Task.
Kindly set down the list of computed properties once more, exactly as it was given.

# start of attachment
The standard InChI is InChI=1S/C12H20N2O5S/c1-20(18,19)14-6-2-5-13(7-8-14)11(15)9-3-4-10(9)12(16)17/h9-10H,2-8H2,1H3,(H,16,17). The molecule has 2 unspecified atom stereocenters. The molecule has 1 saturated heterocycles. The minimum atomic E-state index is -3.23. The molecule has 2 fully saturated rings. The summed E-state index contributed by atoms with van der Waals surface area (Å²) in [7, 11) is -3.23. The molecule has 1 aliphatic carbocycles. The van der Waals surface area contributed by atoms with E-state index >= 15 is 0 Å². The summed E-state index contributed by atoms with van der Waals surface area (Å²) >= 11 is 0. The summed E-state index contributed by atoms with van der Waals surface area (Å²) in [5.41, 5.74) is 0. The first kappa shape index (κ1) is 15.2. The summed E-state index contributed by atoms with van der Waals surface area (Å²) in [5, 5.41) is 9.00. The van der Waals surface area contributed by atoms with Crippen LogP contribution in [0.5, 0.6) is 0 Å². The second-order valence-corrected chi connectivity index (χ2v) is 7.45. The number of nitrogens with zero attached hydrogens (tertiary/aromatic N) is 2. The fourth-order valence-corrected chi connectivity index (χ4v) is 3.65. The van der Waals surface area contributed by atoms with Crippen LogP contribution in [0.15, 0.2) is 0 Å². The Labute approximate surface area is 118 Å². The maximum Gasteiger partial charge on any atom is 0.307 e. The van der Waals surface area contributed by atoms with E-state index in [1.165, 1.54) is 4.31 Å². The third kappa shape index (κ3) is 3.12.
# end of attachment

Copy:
The standard InChI is InChI=1S/C12H20N2O5S/c1-20(18,19)14-6-2-5-13(7-8-14)11(15)9-3-4-10(9)12(16)17/h9-10H,2-8H2,1H3,(H,16,17). The molecule has 2 unspecified atom stereocenters. The molecule has 1 saturated heterocycles. The minimum atomic E-state index is -3.23. The molecule has 2 fully saturated rings. The summed E-state index contributed by atoms with van der Waals surface area (Å²) in [7, 11) is -3.23. The molecule has 1 aliphatic carbocycles. The van der Waals surface area contributed by atoms with E-state index >= 15 is 0 Å². The summed E-state index contributed by atoms with van der Waals surface area (Å²) >= 11 is 0. The summed E-state index contributed by atoms with van der Waals surface area (Å²) in [5.41, 5.74) is 0. The first kappa shape index (κ1) is 15.2. The summed E-state index contributed by atoms with van der Waals surface area (Å²) in [5, 5.41) is 9.00. The van der Waals surface area contributed by atoms with Crippen LogP contribution in [0.5, 0.6) is 0 Å². The second-order valence-corrected chi connectivity index (χ2v) is 7.45. The number of nitrogens with zero attached hydrogens (tertiary/aromatic N) is 2. The fourth-order valence-corrected chi connectivity index (χ4v) is 3.65. The van der Waals surface area contributed by atoms with Crippen LogP contribution in [0.15, 0.2) is 0 Å². The Labute approximate surface area is 118 Å². The maximum Gasteiger partial charge on any atom is 0.307 e. The van der Waals surface area contributed by atoms with E-state index in [1.165, 1.54) is 4.31 Å². The third kappa shape index (κ3) is 3.12.